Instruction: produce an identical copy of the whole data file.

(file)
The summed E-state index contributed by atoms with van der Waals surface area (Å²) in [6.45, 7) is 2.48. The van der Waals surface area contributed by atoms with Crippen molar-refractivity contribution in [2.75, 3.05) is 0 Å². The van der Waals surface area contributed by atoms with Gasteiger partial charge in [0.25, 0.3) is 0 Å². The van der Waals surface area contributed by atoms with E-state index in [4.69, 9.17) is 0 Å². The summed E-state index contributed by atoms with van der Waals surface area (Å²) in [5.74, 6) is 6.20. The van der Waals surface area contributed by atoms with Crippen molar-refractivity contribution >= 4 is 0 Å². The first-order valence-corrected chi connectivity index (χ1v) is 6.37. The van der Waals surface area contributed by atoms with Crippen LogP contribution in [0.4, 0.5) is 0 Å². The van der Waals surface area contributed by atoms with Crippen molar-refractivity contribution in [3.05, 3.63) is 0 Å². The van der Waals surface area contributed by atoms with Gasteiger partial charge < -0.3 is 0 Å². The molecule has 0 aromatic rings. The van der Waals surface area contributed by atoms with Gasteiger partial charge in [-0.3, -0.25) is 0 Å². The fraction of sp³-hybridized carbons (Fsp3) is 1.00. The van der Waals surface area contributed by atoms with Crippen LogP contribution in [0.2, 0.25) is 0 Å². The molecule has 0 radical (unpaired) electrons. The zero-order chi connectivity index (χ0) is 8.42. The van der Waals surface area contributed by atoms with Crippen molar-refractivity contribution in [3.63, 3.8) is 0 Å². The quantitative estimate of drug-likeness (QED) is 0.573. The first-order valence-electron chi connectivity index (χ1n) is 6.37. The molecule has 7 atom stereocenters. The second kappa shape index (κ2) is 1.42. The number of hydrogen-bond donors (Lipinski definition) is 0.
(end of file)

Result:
The summed E-state index contributed by atoms with van der Waals surface area (Å²) in [6.45, 7) is 2.48. The van der Waals surface area contributed by atoms with Crippen molar-refractivity contribution in [2.75, 3.05) is 0 Å². The van der Waals surface area contributed by atoms with Gasteiger partial charge in [0.25, 0.3) is 0 Å². The van der Waals surface area contributed by atoms with E-state index in [4.69, 9.17) is 0 Å². The summed E-state index contributed by atoms with van der Waals surface area (Å²) in [5.74, 6) is 6.20. The van der Waals surface area contributed by atoms with Crippen molar-refractivity contribution >= 4 is 0 Å². The first-order valence-corrected chi connectivity index (χ1v) is 6.37. The van der Waals surface area contributed by atoms with Crippen LogP contribution in [0.4, 0.5) is 0 Å². The van der Waals surface area contributed by atoms with Crippen molar-refractivity contribution in [3.05, 3.63) is 0 Å². The van der Waals surface area contributed by atoms with Gasteiger partial charge < -0.3 is 0 Å². The molecule has 0 aromatic rings. The van der Waals surface area contributed by atoms with Gasteiger partial charge in [-0.3, -0.25) is 0 Å². The fraction of sp³-hybridized carbons (Fsp3) is 1.00. The van der Waals surface area contributed by atoms with Crippen LogP contribution in [0.2, 0.25) is 0 Å². The molecule has 0 radical (unpaired) electrons. The zero-order chi connectivity index (χ0) is 8.42. The van der Waals surface area contributed by atoms with Crippen molar-refractivity contribution in [3.63, 3.8) is 0 Å². The quantitative estimate of drug-likeness (QED) is 0.573. The first-order valence-electron chi connectivity index (χ1n) is 6.37. The molecule has 7 atom stereocenters. The second kappa shape index (κ2) is 1.42. The number of hydrogen-bond donors (Lipinski definition) is 0.